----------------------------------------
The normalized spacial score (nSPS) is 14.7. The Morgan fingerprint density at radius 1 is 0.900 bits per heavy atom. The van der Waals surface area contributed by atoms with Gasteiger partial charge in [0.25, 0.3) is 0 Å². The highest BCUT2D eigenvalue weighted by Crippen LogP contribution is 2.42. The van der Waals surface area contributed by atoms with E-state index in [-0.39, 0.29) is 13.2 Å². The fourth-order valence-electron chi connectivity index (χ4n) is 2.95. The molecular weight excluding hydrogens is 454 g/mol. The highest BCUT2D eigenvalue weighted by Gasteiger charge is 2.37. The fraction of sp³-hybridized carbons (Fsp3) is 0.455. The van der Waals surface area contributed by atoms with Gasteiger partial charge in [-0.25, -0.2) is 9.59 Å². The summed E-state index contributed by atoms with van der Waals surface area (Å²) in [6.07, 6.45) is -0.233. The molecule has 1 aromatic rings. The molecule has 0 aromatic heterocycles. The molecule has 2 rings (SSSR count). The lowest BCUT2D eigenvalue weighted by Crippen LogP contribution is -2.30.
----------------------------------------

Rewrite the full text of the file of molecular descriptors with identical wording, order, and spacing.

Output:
The normalized spacial score (nSPS) is 14.7. The Morgan fingerprint density at radius 1 is 0.900 bits per heavy atom. The van der Waals surface area contributed by atoms with Gasteiger partial charge in [0.25, 0.3) is 0 Å². The highest BCUT2D eigenvalue weighted by Crippen LogP contribution is 2.42. The van der Waals surface area contributed by atoms with E-state index in [-0.39, 0.29) is 13.2 Å². The fourth-order valence-electron chi connectivity index (χ4n) is 2.95. The molecular weight excluding hydrogens is 454 g/mol. The highest BCUT2D eigenvalue weighted by Gasteiger charge is 2.37. The fraction of sp³-hybridized carbons (Fsp3) is 0.455. The van der Waals surface area contributed by atoms with Gasteiger partial charge in [-0.25, -0.2) is 9.59 Å². The summed E-state index contributed by atoms with van der Waals surface area (Å²) in [6.07, 6.45) is -0.233. The molecule has 1 aromatic rings. The molecule has 0 aromatic heterocycles. The molecule has 2 rings (SSSR count). The lowest BCUT2D eigenvalue weighted by Crippen LogP contribution is -2.30.